The general conduct of the prison is much the same as in our own. But, on the whole. the discipline is less rigorous. There is no rule of silence and prisoners spend much less time locked up in cells. The main difference, apart from the better sanitation and brighter atmosphere, is the almost religious character of the institution, On the ground floor, in view of all the galleries, is the prison chapel. Holy Mass is celebrated there every morning. When they are not at work prisoners are allowed to visit the Blessed Sacrament.
This, of course, is possible only because all the prisoners and officials are Catholics. The Protestant population of Spain exists mainly in the imagination of English-speaking journalists who tirelessly conduct a campaign for religious toleration in Spain. At the time of my visit there were in fact only two non-Catholics among the prison population. They were both Germans who had entered Spain without a passport.
Anyone over sixty is a 'sick person'
PERHAPS the most striking way of describing the Christian approach to the treatment of prisoners is to explain that one of the prison officers is a priest belonging to a religious congregation devoted to the care of prisoners. Within the prison itself there is a convent of nuns whose members have likewise devoted their lives to this work of mercy. The nuns supervise the cooking and nurse the sick. By the sick I do not mean only the kind of patient we find in prison infirmaries elsewhere. By Spanish law every prisoner at the age of 60 is treated as a sick person. He is removed from the prison proper and brought into the hospital. Here he lives in much the same way as he would in a hospital for chronic invalids. 1.ew of the patients arc bed-ridden. They spend most of their time in recreation rooms or walking in the grounds. The really ill-as in all prison hospitals I have visited there were a number of patients suffering from tuberculosis of the lungs-are in side wards containing anything up to four beds. The presence of the priest and nuns has a marked effect upon the whole morale of the hospital.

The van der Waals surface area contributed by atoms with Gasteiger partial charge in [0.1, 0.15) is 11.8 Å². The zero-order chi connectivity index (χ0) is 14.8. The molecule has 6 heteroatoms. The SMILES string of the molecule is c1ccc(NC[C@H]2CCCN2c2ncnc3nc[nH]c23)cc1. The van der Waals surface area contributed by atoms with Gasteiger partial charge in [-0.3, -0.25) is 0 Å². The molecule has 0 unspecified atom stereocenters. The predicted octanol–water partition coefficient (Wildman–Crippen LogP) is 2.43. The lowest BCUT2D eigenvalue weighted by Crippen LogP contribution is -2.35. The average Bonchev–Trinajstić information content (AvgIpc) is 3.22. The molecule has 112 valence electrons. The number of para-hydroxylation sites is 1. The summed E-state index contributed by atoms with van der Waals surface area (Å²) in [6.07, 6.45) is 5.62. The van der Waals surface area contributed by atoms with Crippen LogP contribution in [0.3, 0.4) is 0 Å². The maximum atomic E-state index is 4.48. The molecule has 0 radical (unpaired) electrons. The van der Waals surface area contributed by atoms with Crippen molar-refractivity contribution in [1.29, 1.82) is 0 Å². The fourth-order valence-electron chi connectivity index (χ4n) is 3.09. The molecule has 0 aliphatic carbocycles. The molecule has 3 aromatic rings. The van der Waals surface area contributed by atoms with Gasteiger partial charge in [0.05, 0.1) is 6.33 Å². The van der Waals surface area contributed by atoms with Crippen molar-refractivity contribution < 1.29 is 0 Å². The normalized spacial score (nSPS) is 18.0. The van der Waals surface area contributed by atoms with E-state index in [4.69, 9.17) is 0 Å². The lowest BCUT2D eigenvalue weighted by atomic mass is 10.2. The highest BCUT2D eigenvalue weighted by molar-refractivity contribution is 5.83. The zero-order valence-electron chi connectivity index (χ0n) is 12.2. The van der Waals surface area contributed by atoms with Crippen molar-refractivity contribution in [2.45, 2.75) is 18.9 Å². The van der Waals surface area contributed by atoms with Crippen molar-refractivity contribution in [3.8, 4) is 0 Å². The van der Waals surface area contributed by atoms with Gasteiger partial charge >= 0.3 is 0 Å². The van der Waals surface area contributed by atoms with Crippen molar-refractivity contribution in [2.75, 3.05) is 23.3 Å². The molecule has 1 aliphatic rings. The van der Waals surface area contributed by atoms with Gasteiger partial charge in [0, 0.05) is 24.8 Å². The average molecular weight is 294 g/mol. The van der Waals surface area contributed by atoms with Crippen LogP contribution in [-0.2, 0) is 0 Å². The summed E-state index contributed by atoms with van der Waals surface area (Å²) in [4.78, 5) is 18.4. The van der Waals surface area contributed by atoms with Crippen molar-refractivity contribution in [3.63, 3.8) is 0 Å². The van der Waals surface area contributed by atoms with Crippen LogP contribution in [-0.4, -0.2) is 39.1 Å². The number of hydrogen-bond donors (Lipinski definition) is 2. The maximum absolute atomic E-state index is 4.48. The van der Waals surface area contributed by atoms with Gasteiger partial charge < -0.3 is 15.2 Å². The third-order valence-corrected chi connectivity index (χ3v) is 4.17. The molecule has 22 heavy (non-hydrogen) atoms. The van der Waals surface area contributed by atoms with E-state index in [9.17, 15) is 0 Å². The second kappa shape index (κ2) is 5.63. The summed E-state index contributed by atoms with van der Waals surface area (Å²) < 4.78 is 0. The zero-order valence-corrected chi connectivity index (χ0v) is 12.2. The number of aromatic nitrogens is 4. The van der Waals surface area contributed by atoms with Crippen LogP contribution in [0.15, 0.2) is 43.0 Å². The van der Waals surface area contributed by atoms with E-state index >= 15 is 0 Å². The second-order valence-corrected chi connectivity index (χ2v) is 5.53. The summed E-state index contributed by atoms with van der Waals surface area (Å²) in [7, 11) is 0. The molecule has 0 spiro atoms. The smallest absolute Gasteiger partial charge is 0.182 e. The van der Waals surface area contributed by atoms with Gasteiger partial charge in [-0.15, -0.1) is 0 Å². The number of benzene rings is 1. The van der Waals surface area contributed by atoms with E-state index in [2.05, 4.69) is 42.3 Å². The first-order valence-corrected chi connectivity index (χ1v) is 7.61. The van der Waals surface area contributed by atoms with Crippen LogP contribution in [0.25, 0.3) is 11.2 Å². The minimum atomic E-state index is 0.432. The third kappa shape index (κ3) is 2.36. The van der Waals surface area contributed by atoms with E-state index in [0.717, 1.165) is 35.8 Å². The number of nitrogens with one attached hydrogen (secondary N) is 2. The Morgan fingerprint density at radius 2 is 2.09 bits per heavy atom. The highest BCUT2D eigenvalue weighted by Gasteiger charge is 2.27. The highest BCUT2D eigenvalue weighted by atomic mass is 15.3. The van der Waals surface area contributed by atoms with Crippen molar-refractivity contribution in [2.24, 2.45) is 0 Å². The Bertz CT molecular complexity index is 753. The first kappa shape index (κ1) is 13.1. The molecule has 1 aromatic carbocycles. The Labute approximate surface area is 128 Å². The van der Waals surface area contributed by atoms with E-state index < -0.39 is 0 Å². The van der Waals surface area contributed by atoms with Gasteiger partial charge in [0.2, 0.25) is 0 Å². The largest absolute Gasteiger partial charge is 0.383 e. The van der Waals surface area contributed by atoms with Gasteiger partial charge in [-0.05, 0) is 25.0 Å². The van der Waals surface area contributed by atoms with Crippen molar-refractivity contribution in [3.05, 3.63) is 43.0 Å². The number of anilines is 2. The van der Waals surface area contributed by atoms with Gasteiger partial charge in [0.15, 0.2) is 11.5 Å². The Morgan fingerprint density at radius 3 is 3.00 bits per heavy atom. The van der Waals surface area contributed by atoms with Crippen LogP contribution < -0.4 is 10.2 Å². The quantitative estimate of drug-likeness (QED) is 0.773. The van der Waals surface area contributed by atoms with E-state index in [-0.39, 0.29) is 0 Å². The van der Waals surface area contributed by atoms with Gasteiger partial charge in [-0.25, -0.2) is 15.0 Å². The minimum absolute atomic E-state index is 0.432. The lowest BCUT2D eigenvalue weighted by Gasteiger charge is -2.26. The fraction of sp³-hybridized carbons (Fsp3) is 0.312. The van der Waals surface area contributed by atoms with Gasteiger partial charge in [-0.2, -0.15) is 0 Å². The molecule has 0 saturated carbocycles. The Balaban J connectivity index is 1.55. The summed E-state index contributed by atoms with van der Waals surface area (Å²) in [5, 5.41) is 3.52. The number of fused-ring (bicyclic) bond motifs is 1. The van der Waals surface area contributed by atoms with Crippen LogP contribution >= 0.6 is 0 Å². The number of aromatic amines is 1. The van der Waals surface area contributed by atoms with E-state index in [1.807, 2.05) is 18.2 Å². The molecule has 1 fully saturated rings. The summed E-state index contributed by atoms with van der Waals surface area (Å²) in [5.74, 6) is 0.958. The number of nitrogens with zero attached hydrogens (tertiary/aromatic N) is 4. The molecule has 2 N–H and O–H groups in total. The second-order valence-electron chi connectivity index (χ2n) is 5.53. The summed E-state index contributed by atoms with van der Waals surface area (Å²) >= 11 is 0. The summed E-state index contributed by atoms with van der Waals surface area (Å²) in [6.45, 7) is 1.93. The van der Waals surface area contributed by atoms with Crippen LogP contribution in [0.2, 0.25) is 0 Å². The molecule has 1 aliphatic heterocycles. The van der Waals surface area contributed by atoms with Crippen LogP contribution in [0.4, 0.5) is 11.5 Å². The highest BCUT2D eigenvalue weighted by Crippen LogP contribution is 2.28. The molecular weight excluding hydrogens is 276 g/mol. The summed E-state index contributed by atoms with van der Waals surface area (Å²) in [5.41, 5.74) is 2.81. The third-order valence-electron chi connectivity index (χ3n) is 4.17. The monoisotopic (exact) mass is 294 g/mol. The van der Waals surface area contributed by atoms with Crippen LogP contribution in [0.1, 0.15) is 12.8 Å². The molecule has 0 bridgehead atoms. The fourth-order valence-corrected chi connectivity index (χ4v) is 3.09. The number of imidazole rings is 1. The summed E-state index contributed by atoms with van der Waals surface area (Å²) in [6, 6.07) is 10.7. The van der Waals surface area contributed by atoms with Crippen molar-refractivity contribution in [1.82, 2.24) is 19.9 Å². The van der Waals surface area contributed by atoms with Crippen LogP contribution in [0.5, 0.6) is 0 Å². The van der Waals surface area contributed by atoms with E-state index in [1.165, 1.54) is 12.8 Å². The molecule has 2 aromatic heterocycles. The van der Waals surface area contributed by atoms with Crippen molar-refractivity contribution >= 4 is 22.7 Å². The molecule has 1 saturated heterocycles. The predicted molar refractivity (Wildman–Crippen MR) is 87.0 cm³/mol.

No one refuses the Last Sacraments